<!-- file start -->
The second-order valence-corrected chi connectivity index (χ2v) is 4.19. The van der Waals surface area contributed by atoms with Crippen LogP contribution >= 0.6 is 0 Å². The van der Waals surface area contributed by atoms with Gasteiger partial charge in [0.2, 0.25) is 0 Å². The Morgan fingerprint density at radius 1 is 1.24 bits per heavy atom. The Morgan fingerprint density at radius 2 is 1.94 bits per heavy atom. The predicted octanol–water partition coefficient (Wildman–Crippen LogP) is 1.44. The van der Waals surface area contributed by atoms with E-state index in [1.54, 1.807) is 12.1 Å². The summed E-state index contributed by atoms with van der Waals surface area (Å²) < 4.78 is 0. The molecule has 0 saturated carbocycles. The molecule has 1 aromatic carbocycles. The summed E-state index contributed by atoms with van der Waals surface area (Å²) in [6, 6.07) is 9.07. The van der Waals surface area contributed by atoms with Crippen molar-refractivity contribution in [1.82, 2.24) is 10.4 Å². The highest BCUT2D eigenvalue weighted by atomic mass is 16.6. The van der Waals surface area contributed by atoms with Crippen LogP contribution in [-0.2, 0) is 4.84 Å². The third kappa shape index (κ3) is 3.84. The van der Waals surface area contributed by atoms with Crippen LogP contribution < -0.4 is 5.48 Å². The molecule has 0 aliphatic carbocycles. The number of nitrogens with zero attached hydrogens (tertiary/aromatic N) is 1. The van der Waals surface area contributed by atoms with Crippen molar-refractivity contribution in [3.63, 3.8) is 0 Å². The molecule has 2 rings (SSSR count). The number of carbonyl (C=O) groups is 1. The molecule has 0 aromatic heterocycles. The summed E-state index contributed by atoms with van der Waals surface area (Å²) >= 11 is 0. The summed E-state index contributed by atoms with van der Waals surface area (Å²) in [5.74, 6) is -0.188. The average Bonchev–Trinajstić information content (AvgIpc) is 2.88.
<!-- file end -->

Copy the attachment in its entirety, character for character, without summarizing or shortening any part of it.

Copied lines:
The second-order valence-corrected chi connectivity index (χ2v) is 4.19. The van der Waals surface area contributed by atoms with Crippen LogP contribution >= 0.6 is 0 Å². The van der Waals surface area contributed by atoms with Gasteiger partial charge in [0.2, 0.25) is 0 Å². The Morgan fingerprint density at radius 1 is 1.24 bits per heavy atom. The Morgan fingerprint density at radius 2 is 1.94 bits per heavy atom. The predicted octanol–water partition coefficient (Wildman–Crippen LogP) is 1.44. The van der Waals surface area contributed by atoms with E-state index in [1.54, 1.807) is 12.1 Å². The summed E-state index contributed by atoms with van der Waals surface area (Å²) < 4.78 is 0. The molecule has 0 saturated carbocycles. The molecule has 1 aromatic carbocycles. The summed E-state index contributed by atoms with van der Waals surface area (Å²) in [6, 6.07) is 9.07. The van der Waals surface area contributed by atoms with Crippen molar-refractivity contribution in [1.82, 2.24) is 10.4 Å². The highest BCUT2D eigenvalue weighted by atomic mass is 16.6. The van der Waals surface area contributed by atoms with Crippen LogP contribution in [-0.2, 0) is 4.84 Å². The third kappa shape index (κ3) is 3.84. The van der Waals surface area contributed by atoms with Crippen LogP contribution < -0.4 is 5.48 Å². The molecule has 0 aliphatic carbocycles. The number of nitrogens with zero attached hydrogens (tertiary/aromatic N) is 1. The van der Waals surface area contributed by atoms with Crippen molar-refractivity contribution in [3.63, 3.8) is 0 Å². The molecule has 2 rings (SSSR count). The number of carbonyl (C=O) groups is 1. The molecule has 0 aromatic heterocycles. The summed E-state index contributed by atoms with van der Waals surface area (Å²) >= 11 is 0. The summed E-state index contributed by atoms with van der Waals surface area (Å²) in [5.74, 6) is -0.188. The average Bonchev–Trinajstić information content (AvgIpc) is 2.88.